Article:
Katie Anderson

Artist based in South West Scotland; interested in people, places, materials and collaborative practice.

Tag: Always Hand Paint

The Art of Sign Writing

At the end of last year, I took part in a series of workshops that laid the foundations for the Dumfries Women’s Signwriting Squad, a fledgling team based in the town with a collective love of the hand painted word. (Follow us on instagram, here)

My interest in hand lettering and sign painting has been developing over a period of about four years; it grew from a collective ambition within the Stove Network to impact on, and start a visual communication with, the High Street.

Street sign montage_DOWNTURN_lowres

Taking the time, taking care and learning the basics of a beautifully sophisticated craft, allows us to change the look, and then the feel and the attitude towards our town centre space. It set’s us apart from the chains and larger businesses, allows us to act playfully, quickly, responsive to new ideas and changing seasons, and to ‘refresh’ as often as we like.

As an artist working predominantly in object based or installation practice, this element of two dimensional craft/skill fit’s into a sort of awkward space with my other work, but the physical act of making/painting has a lot of similarities, and the end goal – to interact with the space and those who pass by, live and frequent the space. This is a craft that is built on a long-learned skill set, and once you begin you only continue to realise what you do not yet know.

The more you look the more you learn.


The first signs we made were provocations – questions, hints, instructions, demands – that broke with the generally accepted language of signs into an ‘other’ category, this is not a shop called ‘in//between’, or a cafe called ‘DOWNTURN?’, a hidden sign in plain view that instructs the reader to ‘play’ in the close, ‘blether’ outside the vacant building or ‘laugh’ by the flowerpot – these signs are outwith the rules we expect our public spaces to play by.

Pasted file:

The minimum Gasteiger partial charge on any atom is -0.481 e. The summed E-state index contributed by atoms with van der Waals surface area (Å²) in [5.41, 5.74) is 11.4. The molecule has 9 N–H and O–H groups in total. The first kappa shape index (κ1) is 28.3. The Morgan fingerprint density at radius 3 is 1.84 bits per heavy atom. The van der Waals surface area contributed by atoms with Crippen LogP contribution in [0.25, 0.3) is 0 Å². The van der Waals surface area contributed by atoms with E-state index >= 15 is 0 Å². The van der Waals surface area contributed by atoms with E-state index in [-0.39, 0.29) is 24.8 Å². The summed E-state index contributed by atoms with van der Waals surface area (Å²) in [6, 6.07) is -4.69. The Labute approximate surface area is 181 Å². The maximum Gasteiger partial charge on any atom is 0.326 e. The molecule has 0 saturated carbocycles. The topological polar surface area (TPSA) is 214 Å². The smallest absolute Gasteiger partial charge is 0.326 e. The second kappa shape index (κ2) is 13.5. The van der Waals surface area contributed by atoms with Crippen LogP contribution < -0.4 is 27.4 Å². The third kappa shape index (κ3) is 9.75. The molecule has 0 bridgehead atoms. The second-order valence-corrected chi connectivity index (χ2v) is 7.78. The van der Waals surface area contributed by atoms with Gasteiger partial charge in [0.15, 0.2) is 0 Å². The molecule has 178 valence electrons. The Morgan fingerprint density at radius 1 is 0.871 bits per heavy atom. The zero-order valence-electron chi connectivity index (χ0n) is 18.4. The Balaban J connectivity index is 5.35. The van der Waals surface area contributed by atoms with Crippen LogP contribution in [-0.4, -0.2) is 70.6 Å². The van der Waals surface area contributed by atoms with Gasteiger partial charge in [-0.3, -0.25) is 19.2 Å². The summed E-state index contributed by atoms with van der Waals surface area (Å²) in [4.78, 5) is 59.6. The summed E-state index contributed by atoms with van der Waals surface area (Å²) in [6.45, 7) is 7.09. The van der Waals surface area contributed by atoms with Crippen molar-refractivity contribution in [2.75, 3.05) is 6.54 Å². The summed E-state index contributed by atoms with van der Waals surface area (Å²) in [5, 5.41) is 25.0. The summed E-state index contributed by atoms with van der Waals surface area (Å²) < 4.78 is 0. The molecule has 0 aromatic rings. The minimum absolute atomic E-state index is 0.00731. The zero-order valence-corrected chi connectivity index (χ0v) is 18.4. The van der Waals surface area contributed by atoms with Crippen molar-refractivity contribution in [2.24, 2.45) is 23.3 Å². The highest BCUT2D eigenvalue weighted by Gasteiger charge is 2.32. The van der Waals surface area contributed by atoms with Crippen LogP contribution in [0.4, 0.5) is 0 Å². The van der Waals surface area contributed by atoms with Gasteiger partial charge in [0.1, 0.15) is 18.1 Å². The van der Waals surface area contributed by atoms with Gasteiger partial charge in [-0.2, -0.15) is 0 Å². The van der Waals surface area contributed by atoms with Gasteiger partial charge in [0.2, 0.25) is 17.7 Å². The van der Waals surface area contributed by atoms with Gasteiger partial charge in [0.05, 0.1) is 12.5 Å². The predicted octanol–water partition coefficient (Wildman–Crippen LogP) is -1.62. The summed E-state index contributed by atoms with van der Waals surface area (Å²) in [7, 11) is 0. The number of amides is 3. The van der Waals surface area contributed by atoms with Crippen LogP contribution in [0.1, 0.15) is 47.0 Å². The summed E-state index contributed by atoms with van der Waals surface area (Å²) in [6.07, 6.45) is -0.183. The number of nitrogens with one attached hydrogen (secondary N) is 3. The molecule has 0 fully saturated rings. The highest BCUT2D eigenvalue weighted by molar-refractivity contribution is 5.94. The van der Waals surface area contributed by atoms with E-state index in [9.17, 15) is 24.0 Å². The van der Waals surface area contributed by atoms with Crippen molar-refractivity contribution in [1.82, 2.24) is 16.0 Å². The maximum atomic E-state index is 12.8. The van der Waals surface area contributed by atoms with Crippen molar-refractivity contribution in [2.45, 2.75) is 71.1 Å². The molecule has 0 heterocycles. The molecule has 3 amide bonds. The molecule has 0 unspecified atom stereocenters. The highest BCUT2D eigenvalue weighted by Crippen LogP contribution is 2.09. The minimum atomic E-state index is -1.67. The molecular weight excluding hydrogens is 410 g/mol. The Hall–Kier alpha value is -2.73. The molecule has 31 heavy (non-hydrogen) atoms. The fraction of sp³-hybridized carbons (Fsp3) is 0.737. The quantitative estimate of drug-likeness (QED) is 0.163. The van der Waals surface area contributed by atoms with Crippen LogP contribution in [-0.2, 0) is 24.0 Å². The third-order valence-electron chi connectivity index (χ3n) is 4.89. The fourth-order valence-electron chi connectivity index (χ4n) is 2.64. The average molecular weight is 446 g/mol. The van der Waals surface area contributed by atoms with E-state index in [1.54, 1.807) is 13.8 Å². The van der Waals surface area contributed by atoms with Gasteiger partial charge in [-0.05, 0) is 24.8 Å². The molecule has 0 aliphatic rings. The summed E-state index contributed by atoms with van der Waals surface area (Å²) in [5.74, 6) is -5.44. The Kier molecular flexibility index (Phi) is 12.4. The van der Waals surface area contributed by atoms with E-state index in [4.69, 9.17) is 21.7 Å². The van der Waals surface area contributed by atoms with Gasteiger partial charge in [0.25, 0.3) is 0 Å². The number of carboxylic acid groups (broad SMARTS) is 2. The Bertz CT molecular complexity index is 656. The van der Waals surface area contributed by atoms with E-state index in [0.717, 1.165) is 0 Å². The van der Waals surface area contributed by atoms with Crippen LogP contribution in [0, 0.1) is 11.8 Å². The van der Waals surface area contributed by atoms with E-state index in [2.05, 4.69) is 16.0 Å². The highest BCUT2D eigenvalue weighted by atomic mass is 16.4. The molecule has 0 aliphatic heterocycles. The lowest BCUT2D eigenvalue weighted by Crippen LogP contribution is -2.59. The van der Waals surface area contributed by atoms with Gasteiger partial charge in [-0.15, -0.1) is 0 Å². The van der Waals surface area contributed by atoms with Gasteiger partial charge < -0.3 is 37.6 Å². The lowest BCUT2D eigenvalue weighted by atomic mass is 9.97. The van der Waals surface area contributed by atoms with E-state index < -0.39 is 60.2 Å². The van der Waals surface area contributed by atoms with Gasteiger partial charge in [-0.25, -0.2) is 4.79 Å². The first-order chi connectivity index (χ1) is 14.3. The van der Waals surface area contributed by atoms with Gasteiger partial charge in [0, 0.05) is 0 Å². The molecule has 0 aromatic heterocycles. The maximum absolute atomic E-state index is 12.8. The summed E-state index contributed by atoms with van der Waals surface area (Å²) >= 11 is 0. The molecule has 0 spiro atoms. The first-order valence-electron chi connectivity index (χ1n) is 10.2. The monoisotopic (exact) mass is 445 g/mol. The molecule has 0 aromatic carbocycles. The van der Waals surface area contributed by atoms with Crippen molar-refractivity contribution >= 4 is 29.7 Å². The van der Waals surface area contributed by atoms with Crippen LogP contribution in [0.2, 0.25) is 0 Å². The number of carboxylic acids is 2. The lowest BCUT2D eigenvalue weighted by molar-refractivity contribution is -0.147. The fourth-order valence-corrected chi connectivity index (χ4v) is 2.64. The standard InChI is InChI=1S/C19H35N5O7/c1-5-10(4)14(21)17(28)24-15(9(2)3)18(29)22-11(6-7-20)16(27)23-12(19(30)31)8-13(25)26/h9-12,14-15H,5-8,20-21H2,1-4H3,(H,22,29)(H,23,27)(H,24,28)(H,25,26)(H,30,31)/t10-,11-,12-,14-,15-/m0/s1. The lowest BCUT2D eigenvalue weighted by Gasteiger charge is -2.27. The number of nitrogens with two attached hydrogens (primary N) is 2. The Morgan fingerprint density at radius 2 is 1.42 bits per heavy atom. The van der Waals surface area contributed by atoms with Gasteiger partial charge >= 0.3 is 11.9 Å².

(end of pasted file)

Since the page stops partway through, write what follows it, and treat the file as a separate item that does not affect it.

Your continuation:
However, increasingly the signs I take on look less like ‘art’ signs, and more in the vein of traditional signs – signs that communicate the business, indicate to open the door, cafe menus or opening times. These might look to muddy the waters of ‘signs as art’, but form an interesting example of where the artist can begin to infiltrate the language of the town centre – next level in. By opening up the invitation to work alongside business owners, we allow the dialogue about the visual language of our town centres to grow.

Many businesses aspire towards an ethos of care, quality and distinctive identity that is easily lost amongst the faster paced design and print options available, particularly when so many businesses are working to tight budgets. By creating opportunities for artists to work directly for businesses in this way, we can look to gradually impact the town centre, in collaboration with other users in a much more homegrown and grass roots approach. In other countries across Europe, many town centres have retained an identity, a sense of independence and unique offer provided by the local businesses, that is less apparent in many parts of Scotland.


The further I delve into the world of sign writing and lettering art, the more it becomes clear that my ambition is not to become a full bells-and-whistles sign writer: the level of skill required, the depth of knowledge of design, both digital and by hand, and the finesse of detail goes beyond my level of interest. But by introducing the hand lettered approach, I hope to create more space for the dialogue to begin.